UMW Theatre’s musical, ‘Drood,’ is an ambitious murder mystery
By KELLY EMMRICH
Last Thursday night, locals, students and musical lovers congregated in duPont Hall for the premiere of the murder mystery musical, The Mystery of Edwin Drood.
The novel, The Mystery of Edwin Drood, was written by Charles Dickens. Dickens was still writing this final novel when he died in 1870. Rupert Holmes decided that it needed an ending. Holmes cooked up a musical with approximately 500 different directions that the musical could go in.
Holmes wrote the script, music, lyrics and full orchestrations of the show, a feat in which he was heavily praised in several publications. Drood was the first Broadway musical with several different endings, and, because of that, it won five Tony awards out of the 11 nominations.
The audience picks the ending, so through cheers and polling, the crowd votes each night to cast a murderer, detective and pair of lovers.
The University of Mary Washington cast has been rehearsing feverishly since casting in late August. The performance format is one of the biggest challenges that the theatre department has faced.
“It’s a very heightened acting style,” said Gregg Stull, department chair for the Department of Theatre and Dance, in an interview with Lisa Chinn Marvashti. “It’s a great exercise for our students to have to be in the moment and prepare themselves for the ending that the audience chooses.
Though the novel is named after the character Edwin Drood, the story focuses on Drood’s uncle, precentor, choirmaster and opium addict, John Jasper. Jasper is in love with his music pupil, Rosa Bud, who is Drood’s fiancée. Miss Bud has also caught the eye of the high-spirited and hot-tempered Neville Landless, who comes from Ceylon with his twin sister, Helena. Landless and Drood take an instant dislike to one another. Later, Drood disappears under mysterious circumstances. With obvious enemies and a mismatch of characters this musical makes out to be the perfect setup for a murder mystery.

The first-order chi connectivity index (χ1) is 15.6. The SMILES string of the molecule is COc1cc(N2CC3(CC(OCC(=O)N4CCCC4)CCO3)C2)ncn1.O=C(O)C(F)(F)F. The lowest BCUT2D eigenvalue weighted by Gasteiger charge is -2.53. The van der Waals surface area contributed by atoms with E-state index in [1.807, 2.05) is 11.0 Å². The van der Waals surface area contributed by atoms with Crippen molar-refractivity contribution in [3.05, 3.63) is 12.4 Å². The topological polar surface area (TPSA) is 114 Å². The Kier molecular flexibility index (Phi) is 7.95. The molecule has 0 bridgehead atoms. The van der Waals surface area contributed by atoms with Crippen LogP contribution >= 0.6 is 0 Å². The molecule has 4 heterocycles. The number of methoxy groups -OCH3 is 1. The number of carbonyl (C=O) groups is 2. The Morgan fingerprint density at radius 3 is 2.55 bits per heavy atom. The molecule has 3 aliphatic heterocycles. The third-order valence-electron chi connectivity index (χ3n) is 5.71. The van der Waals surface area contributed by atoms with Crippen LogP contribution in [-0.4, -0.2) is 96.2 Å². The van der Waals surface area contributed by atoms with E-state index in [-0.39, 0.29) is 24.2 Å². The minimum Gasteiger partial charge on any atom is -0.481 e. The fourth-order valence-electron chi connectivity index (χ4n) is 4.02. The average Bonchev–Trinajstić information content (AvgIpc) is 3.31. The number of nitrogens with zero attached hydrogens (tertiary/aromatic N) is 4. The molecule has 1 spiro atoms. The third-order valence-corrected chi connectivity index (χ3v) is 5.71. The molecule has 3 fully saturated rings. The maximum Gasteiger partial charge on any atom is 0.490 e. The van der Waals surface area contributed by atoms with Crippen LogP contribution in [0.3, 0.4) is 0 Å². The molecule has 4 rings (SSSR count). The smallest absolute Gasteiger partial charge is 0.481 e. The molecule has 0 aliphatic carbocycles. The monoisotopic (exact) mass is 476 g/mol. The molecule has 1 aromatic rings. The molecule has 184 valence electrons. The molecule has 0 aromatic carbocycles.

In writing the script, Holmes did not let Dickens’ tone overshadow the characters. Rather than imitate Dickens’ writing style, Holmes employed the device of a show-within- a- show. The cast members of Drood do not specifically play Dickens’ characters, but rather music hall performers who are performing as Dickens’ characters. This device allowed for a great deal of light comedy that was not originally found in Dickens’ novel to be incorporated into the show, as well as several musical numbers that were unrelated to the original story.
In explaining this decision, Holmes was quoted as saying, “This is not Nicholas Nickleby set to music—it’s not a Dickensian work. It’s light and fun and entertaining. But I hope—I think– that Dickens would have enjoyed it.”
The pantomime concept also allowed Holmes to employ a female in the lead male role, which further allowed him to write a love song designed for two sopranos.
The Mystery of Edwin Drood will be playing through Nov 20.